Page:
The etiology of IBD remains ambiguous. However, the imbalance between pro-inflammatory and anti-inflammatory cytokines is strongly believed to be responsible for disease onset and progression[8,9]. Genetic contribution is linked with disease propensity, especially among first-degree relatives[6] and IBD development has been reported in monozygotic twins. Increased westernization of some countries paralleling IBD incidence highlights that the disease is associated with developed countries. Smoking and infection in childhood can trigger IBD, too, especially CD[6]. A marked reduction of commensal bacteria biodiversity in IBD patients has been observed, which might have been disturbed by diet, environmental factors, or oral medications[6]. The unbalanced relationship of the intestinal microbiota can present as UC or CD. Dysregulated immune response, coupled with disrupted enteral bacteria and genetic susceptibility, can exceed intestinal capability to repair in IBD. Owing to the complex etiology and pathogenesis, IBD has remained largely incurable. First-line treatment includes 5-aminosalicylic acid (5-ASA) or sulphasalazine, which might be used in combination with corticosteroids[1]. Corticosteroids are mostly introduced when the condition is moderate to severe[3]. Azathioprine is also an immunosuppressant like corticosteroid; however, both routes have a high patient predisposition to side effects[10]. Long-term use of corticosteroids can pose a risk of developing diabetes mellitus, Cushing syndrome, osteoporosis, and vertebral fracture[1]. Patients unresponsive to the aforementioned therapies can opt for colectomy[1] although anti-tumor necrosis (TNF)-α such as infliximab and adalimumab for CD and cyclosporin A for UC are recommended before resorting to surgical intervention[6].

A multitude of new biologicals have been proposed that include CDP571, an immunoglobulin G4 monoclonal antibody for mild UC, RDP58 which is a p38/JNK (Janise Kinase) inhibitor known to block TNF production and inhibit IL-2, IL-12 production, and monoclonal antibodies for UC such as natalizumab[4]. Nevertheless, drug therapies are related to adverse side effects and the inability to alter dosage and timing while the treatment is ongoing when these serious events occur[8]. The induction and maintenance of remission via conventional treatments also remain questionable[6]. In addition to these, the incidence of patient loss of response or intolerance is also reported, and these unfavorable outcomes have inspired therapies based on newer processes. Apheresis is a modality aimed at decreasing the influx of active leukocytes in the bowel, given their role as a major source of cytokines[4]. This adsorptive removal is means by which inflammation can be blocked at an upstream level[3]. Two different approaches for this non-pharmacological have been considered. The selective granulocyte–monocyte-apheresis (GMA) where activated granulocytes and monocytes/macrophages are selectively adsorbed, and the second one being leukocytapheresis (LCAP) which is the extracorporeal adsorption of lymphocytes, granulocytes, and monocytes[4]. These strategies are intended to avoid the morbid events detected in the regular pharmacological courses and reduce drug toxicity, improve patient’s quality of life and prevent complications and need for hospitalizations[1].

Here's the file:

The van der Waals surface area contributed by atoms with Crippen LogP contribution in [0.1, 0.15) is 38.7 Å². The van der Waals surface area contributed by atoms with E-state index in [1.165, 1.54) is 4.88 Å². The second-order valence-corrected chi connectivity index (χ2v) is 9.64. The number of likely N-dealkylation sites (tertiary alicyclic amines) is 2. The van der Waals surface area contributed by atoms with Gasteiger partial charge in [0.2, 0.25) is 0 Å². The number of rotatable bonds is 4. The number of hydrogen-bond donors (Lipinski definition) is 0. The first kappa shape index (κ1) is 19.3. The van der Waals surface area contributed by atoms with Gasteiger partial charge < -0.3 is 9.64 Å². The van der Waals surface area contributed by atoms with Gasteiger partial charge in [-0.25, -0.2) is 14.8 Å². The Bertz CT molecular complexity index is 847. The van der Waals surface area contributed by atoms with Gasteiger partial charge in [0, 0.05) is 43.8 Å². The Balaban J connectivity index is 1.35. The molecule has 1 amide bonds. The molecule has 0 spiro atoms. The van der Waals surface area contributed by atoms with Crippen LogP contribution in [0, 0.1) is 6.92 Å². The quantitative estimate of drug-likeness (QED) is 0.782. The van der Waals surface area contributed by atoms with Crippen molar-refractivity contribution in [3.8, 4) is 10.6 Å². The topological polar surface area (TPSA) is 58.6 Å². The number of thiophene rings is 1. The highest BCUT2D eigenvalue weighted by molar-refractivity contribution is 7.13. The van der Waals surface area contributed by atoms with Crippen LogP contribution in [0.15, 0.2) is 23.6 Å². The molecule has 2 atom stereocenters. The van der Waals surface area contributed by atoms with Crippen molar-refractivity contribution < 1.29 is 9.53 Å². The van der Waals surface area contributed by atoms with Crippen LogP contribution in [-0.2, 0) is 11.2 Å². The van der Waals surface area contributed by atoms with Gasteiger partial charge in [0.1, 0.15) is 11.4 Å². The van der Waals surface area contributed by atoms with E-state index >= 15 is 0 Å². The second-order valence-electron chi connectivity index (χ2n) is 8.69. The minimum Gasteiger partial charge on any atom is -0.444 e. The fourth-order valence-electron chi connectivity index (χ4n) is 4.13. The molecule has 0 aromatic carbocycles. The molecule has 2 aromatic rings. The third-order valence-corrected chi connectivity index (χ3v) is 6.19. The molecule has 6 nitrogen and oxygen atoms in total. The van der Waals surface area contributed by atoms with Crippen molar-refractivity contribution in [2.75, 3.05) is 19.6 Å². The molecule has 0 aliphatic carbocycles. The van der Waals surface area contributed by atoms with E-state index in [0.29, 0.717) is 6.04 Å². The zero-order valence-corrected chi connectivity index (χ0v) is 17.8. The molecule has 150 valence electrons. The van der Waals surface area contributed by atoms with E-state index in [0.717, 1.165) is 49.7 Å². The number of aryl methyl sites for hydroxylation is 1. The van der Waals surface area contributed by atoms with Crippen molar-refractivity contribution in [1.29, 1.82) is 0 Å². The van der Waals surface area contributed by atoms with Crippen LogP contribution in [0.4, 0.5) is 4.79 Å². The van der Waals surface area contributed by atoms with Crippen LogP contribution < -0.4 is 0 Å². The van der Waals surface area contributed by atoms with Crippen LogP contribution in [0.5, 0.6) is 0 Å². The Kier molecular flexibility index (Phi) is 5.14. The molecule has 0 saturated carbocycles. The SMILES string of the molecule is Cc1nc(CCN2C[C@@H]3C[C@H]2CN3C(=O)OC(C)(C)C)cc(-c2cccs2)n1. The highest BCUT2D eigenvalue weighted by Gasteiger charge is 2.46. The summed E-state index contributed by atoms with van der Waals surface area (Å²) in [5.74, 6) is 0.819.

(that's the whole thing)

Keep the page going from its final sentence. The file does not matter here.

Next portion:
Mechanism of granulocyte/monocyte apheresis

GMA is extracorporeal vein-to-vein apheresis. A column containing cellulose diacetate beads as GMA carriers immersed in isotonic saline within a polycarbonate casing forms the GMA device. Adacolumn is a GMA device manufactured by Japan Immunoresearch Laboratories in Takasaki[11]. Details of structural materials made use of in the device are outlined in Table 2. GMA was first approved in Japan in October 1999 as a safe and efficacious therapy for patients diagnosed with IBD.

Table 2 Structural details of adacolumn for Granulocyte-monocyte apheresis.
Column volume335 mL
Cell adsorbing carriersCellulose acetate beads
Bead’s dimension and quantity2 mm diameter, 220 g weight, 35000 pieces
Saline volume130 mL

Blood enters the column and exits through the column outflow, usually via two peripheral venous catheters. The primary mechanism of GMA revolves around the removal of inflammatory leukocytes and platelets[12] and ultimately curbing their infiltration, evident from the composition of inflow and outflow column. Filtration of neutrophils, monocytes, and pro-inflammatory cytokines by GMA forms the basis of its implementation in patients with IBD. Making use of selective adsorption, the cellulose acetate beads adhere to Fcγ (IgG) and immune complexes (C3a and C5a)[13], forming a link with circulating granulocytes and monocytes, with the former expressing the highest affinity for the cellulose beads.